Accountable Care Organizations Stifle Innovation
February 25, 2011
The Obama administration is pinning its hopes for controlling Medicare costs on accountable care organizations (ACOs) -- a system in which groups of doctors are given responsibility for a large population of patients, with a share of the doctors' reimbursement dependent on their ability to reduce spending and improve clinical outcomes. ACOs are supposed to offer incentives for doctors to improve the coordination of care. While this idea is not inherently wrong, the Obama team relies heavily on hospitals to develop these new organizations. Yet historically, most of the significant innovation in health care delivery has developed in for-profit companies, often started by entrepreneurs, says Scott Gottlieb, a practicing physician and resident fellow at the American Enterprise Institute.
But entrepreneurs are now exiting the health care services space because the Obama plan tilts the marketplace so heavily against their endeavors. The Obama team is forced to rely on hospitals as much by default as by design, but many hospitals are unlikely to succeed at running ACOs.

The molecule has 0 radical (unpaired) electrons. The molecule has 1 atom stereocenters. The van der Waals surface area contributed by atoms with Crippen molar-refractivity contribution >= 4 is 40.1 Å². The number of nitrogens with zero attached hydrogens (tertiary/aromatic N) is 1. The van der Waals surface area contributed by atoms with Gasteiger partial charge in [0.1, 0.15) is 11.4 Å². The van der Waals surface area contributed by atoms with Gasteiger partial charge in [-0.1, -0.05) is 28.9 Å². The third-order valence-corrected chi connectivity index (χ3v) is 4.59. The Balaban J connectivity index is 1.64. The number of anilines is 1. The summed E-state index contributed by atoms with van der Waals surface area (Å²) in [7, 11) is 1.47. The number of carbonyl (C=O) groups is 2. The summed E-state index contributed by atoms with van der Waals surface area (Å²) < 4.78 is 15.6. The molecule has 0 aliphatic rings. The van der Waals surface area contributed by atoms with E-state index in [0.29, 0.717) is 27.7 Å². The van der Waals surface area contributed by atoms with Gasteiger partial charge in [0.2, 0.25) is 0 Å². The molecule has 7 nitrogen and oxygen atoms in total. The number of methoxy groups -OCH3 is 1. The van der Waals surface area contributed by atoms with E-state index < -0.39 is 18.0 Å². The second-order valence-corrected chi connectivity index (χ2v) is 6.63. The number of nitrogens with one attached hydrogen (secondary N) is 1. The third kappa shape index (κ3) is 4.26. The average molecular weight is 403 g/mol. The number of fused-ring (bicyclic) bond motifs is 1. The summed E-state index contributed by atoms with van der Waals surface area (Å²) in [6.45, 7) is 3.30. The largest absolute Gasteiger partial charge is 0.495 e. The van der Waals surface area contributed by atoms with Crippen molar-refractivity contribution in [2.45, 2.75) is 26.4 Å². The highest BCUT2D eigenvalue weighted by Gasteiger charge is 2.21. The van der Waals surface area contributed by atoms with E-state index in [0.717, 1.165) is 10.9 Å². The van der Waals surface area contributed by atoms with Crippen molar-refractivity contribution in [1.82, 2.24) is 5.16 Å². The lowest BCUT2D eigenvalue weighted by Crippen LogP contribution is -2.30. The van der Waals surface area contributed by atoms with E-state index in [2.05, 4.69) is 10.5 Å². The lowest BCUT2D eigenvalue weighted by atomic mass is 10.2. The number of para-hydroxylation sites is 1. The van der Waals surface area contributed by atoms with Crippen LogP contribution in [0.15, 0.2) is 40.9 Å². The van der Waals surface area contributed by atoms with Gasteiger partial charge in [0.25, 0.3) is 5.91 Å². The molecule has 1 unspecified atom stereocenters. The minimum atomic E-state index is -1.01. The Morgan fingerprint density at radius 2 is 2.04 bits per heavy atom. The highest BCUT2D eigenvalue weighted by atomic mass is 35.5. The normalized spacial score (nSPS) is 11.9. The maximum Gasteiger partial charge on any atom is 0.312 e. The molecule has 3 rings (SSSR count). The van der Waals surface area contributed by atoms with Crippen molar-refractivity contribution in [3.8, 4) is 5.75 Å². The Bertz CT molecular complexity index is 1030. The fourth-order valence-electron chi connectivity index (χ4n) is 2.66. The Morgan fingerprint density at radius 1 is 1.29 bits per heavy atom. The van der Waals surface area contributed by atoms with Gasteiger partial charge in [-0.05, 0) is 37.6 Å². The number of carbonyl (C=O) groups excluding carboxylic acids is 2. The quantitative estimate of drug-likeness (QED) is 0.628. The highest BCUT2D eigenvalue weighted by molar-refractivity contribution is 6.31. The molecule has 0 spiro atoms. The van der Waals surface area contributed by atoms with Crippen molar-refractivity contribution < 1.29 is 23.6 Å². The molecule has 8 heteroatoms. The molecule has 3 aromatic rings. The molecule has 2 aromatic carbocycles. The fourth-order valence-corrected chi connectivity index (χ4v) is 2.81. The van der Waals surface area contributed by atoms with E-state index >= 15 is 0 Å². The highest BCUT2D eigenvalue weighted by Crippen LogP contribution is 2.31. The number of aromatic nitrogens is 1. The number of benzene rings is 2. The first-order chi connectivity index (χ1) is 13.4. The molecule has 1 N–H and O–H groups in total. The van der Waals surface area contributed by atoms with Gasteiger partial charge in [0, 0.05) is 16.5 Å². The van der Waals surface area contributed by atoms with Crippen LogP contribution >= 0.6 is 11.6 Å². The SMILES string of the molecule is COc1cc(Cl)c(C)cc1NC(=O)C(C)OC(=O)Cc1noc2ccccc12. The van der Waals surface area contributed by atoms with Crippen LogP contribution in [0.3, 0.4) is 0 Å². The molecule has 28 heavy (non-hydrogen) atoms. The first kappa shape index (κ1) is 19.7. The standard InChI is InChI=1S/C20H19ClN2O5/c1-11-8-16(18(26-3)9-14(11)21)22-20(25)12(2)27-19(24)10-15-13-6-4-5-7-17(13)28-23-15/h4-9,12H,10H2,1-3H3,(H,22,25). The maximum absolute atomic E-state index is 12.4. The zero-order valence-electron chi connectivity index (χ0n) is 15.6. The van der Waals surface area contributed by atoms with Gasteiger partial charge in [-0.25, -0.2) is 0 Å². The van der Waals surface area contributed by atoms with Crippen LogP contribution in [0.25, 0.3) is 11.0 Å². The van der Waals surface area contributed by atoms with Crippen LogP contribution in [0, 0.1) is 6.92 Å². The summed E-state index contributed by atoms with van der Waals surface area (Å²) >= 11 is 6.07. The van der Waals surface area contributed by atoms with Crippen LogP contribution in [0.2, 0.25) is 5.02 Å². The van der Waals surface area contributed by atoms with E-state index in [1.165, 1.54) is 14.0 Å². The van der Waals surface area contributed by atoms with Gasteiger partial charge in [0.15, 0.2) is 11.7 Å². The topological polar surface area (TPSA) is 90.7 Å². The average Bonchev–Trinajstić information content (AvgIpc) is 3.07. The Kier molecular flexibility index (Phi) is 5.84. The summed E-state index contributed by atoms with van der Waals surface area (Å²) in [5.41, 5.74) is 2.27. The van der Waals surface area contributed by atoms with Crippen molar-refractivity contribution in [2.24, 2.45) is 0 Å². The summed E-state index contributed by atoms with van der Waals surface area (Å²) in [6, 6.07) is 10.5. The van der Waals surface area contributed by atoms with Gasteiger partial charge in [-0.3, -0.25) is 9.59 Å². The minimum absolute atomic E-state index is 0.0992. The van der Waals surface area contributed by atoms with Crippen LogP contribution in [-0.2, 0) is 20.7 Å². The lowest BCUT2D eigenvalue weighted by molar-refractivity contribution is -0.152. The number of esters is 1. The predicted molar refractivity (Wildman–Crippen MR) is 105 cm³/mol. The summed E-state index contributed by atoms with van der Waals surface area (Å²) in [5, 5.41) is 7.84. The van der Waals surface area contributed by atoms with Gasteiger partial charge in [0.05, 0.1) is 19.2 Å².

ACOs repeat many of our past mistakes.
- For one thing, regulators will likely bar them from competing for more patients in an open marketplace.
- Yet this is the only incentive that would spur an ACO to innovate and improve its delivery of medical care.
- In addition, they rely too heavily on existing hospitals rather than attracting private capital to form new, entrepreneurial ventures.
Source: Scott Gottlieb, "Accountable Care Organizations: The End of Innovation in Medicine?" American Enterprise Institute, February 2011.
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